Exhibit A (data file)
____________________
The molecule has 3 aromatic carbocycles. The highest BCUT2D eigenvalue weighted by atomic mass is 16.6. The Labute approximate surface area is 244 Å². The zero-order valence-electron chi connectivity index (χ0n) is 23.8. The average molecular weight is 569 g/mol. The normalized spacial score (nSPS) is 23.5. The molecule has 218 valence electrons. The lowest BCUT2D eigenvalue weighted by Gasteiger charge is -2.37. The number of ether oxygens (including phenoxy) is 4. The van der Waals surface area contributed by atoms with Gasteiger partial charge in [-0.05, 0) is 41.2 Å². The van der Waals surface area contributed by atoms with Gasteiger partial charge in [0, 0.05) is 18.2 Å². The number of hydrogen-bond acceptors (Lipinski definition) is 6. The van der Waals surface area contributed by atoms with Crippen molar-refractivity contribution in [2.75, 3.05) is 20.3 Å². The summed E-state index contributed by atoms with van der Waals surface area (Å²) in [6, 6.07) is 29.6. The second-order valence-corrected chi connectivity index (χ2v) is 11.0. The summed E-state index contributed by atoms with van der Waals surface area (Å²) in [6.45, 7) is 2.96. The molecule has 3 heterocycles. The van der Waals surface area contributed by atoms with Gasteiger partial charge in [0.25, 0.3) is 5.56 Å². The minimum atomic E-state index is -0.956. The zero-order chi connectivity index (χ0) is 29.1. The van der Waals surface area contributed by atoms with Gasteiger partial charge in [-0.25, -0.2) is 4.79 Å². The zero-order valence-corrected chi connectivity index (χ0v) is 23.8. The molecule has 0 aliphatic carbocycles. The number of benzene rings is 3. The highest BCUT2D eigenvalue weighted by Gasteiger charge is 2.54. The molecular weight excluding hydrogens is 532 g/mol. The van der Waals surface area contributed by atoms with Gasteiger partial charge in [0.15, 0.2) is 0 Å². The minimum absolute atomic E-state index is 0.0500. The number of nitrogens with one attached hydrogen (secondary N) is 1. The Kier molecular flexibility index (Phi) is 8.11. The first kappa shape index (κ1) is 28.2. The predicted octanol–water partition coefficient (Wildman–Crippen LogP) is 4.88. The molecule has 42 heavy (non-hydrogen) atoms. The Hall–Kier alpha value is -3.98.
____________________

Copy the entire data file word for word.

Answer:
The molecule has 3 aromatic carbocycles. The highest BCUT2D eigenvalue weighted by atomic mass is 16.6. The Labute approximate surface area is 244 Å². The zero-order valence-electron chi connectivity index (χ0n) is 23.8. The average molecular weight is 569 g/mol. The normalized spacial score (nSPS) is 23.5. The molecule has 218 valence electrons. The lowest BCUT2D eigenvalue weighted by Gasteiger charge is -2.37. The number of ether oxygens (including phenoxy) is 4. The van der Waals surface area contributed by atoms with Gasteiger partial charge in [-0.05, 0) is 41.2 Å². The van der Waals surface area contributed by atoms with Gasteiger partial charge in [0, 0.05) is 18.2 Å². The number of hydrogen-bond acceptors (Lipinski definition) is 6. The van der Waals surface area contributed by atoms with Crippen molar-refractivity contribution in [2.75, 3.05) is 20.3 Å². The summed E-state index contributed by atoms with van der Waals surface area (Å²) in [6, 6.07) is 29.6. The second-order valence-corrected chi connectivity index (χ2v) is 11.0. The summed E-state index contributed by atoms with van der Waals surface area (Å²) in [6.45, 7) is 2.96. The molecule has 3 heterocycles. The van der Waals surface area contributed by atoms with Gasteiger partial charge in [0.25, 0.3) is 5.56 Å². The minimum atomic E-state index is -0.956. The zero-order chi connectivity index (χ0) is 29.1. The van der Waals surface area contributed by atoms with Gasteiger partial charge in [-0.25, -0.2) is 4.79 Å². The zero-order valence-corrected chi connectivity index (χ0v) is 23.8. The molecule has 0 aliphatic carbocycles. The number of benzene rings is 3. The highest BCUT2D eigenvalue weighted by Gasteiger charge is 2.54. The molecular weight excluding hydrogens is 532 g/mol. The van der Waals surface area contributed by atoms with Gasteiger partial charge in [0.15, 0.2) is 0 Å². The minimum absolute atomic E-state index is 0.0500. The number of nitrogens with one attached hydrogen (secondary N) is 1. The Kier molecular flexibility index (Phi) is 8.11. The first kappa shape index (κ1) is 28.2. The predicted octanol–water partition coefficient (Wildman–Crippen LogP) is 4.88. The molecule has 42 heavy (non-hydrogen) atoms. The Hall–Kier alpha value is -3.98.